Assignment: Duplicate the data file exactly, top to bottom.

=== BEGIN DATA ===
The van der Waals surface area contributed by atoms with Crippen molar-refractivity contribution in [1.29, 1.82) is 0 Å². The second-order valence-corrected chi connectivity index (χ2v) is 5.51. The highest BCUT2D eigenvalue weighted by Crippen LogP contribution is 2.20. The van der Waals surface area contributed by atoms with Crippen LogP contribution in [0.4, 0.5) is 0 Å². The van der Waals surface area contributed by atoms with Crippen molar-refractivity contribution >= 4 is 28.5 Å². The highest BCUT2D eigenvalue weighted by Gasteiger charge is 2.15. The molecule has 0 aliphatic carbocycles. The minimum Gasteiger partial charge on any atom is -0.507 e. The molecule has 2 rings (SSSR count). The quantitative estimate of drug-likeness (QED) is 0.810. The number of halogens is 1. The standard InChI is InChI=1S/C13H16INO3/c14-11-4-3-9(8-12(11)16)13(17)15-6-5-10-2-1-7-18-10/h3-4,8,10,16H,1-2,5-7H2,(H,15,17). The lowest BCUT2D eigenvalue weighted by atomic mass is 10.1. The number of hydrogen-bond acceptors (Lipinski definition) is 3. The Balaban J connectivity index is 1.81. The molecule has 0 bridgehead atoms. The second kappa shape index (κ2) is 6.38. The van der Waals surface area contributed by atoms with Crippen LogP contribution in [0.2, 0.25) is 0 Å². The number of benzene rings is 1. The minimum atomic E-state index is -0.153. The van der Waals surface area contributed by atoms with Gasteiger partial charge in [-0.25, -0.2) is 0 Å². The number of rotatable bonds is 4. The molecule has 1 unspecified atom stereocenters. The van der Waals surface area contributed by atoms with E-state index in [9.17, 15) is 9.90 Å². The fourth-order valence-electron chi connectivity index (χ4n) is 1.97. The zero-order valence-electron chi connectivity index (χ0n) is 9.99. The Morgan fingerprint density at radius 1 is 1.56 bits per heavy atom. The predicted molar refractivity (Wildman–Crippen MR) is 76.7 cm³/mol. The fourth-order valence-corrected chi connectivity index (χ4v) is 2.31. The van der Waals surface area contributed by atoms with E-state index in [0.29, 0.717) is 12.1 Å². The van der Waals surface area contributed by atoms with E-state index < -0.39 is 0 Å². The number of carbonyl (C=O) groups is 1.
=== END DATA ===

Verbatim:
The van der Waals surface area contributed by atoms with Crippen molar-refractivity contribution in [1.29, 1.82) is 0 Å². The second-order valence-corrected chi connectivity index (χ2v) is 5.51. The highest BCUT2D eigenvalue weighted by Crippen LogP contribution is 2.20. The van der Waals surface area contributed by atoms with Crippen LogP contribution in [0.4, 0.5) is 0 Å². The van der Waals surface area contributed by atoms with Crippen molar-refractivity contribution >= 4 is 28.5 Å². The highest BCUT2D eigenvalue weighted by Gasteiger charge is 2.15. The molecule has 0 aliphatic carbocycles. The minimum Gasteiger partial charge on any atom is -0.507 e. The molecule has 2 rings (SSSR count). The quantitative estimate of drug-likeness (QED) is 0.810. The number of halogens is 1. The standard InChI is InChI=1S/C13H16INO3/c14-11-4-3-9(8-12(11)16)13(17)15-6-5-10-2-1-7-18-10/h3-4,8,10,16H,1-2,5-7H2,(H,15,17). The lowest BCUT2D eigenvalue weighted by atomic mass is 10.1. The number of hydrogen-bond acceptors (Lipinski definition) is 3. The Balaban J connectivity index is 1.81. The molecule has 0 bridgehead atoms. The second kappa shape index (κ2) is 6.38. The van der Waals surface area contributed by atoms with Crippen LogP contribution in [0.2, 0.25) is 0 Å². The number of benzene rings is 1. The minimum atomic E-state index is -0.153. The van der Waals surface area contributed by atoms with Gasteiger partial charge in [-0.25, -0.2) is 0 Å². The number of rotatable bonds is 4. The molecule has 1 unspecified atom stereocenters. The van der Waals surface area contributed by atoms with E-state index in [9.17, 15) is 9.90 Å². The fourth-order valence-electron chi connectivity index (χ4n) is 1.97. The zero-order valence-electron chi connectivity index (χ0n) is 9.99. The Morgan fingerprint density at radius 1 is 1.56 bits per heavy atom. The predicted molar refractivity (Wildman–Crippen MR) is 76.7 cm³/mol. The fourth-order valence-corrected chi connectivity index (χ4v) is 2.31. The van der Waals surface area contributed by atoms with E-state index in [0.29, 0.717) is 12.1 Å². The van der Waals surface area contributed by atoms with E-state index < -0.39 is 0 Å². The number of carbonyl (C=O) groups is 1.